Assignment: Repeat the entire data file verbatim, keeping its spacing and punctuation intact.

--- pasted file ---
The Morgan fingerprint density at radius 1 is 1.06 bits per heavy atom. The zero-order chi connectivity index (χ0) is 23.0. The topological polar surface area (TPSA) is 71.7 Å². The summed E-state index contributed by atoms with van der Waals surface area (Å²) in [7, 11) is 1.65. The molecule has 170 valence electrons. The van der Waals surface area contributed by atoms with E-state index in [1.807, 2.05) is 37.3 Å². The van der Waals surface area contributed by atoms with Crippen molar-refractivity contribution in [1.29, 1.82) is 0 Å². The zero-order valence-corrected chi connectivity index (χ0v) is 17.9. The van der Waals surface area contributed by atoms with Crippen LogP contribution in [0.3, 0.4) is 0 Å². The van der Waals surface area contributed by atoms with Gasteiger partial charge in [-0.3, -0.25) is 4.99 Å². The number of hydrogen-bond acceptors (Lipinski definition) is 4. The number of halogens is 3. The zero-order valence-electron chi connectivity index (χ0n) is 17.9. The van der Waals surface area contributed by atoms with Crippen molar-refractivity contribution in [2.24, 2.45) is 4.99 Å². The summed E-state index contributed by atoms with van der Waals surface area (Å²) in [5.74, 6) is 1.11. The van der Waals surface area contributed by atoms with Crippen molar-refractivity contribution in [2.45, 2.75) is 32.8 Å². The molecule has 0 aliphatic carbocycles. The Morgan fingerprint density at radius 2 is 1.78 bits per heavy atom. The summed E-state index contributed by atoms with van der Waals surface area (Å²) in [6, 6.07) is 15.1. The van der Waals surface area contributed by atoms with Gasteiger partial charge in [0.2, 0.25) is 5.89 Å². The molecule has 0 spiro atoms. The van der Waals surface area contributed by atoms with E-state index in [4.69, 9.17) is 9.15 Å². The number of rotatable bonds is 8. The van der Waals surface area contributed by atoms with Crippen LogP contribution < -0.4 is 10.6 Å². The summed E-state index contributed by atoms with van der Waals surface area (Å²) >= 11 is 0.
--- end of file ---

The Morgan fingerprint density at radius 1 is 1.06 bits per heavy atom. The zero-order chi connectivity index (χ0) is 23.0. The topological polar surface area (TPSA) is 71.7 Å². The summed E-state index contributed by atoms with van der Waals surface area (Å²) in [7, 11) is 1.65. The molecule has 170 valence electrons. The van der Waals surface area contributed by atoms with E-state index in [1.807, 2.05) is 37.3 Å². The van der Waals surface area contributed by atoms with Crippen molar-refractivity contribution in [1.29, 1.82) is 0 Å². The zero-order valence-corrected chi connectivity index (χ0v) is 17.9. The van der Waals surface area contributed by atoms with Crippen LogP contribution in [0.3, 0.4) is 0 Å². The van der Waals surface area contributed by atoms with Gasteiger partial charge in [-0.3, -0.25) is 4.99 Å². The number of hydrogen-bond acceptors (Lipinski definition) is 4. The number of halogens is 3. The zero-order valence-electron chi connectivity index (χ0n) is 17.9. The van der Waals surface area contributed by atoms with Crippen molar-refractivity contribution in [2.24, 2.45) is 4.99 Å². The summed E-state index contributed by atoms with van der Waals surface area (Å²) in [5.74, 6) is 1.11. The van der Waals surface area contributed by atoms with Crippen molar-refractivity contribution in [2.45, 2.75) is 32.8 Å². The molecule has 0 aliphatic carbocycles. The Morgan fingerprint density at radius 2 is 1.78 bits per heavy atom. The summed E-state index contributed by atoms with van der Waals surface area (Å²) in [6, 6.07) is 15.1. The van der Waals surface area contributed by atoms with Gasteiger partial charge in [0.2, 0.25) is 5.89 Å². The molecule has 0 spiro atoms. The van der Waals surface area contributed by atoms with E-state index in [4.69, 9.17) is 9.15 Å². The number of rotatable bonds is 8. The van der Waals surface area contributed by atoms with Crippen LogP contribution < -0.4 is 10.6 Å². The summed E-state index contributed by atoms with van der Waals surface area (Å²) >= 11 is 0.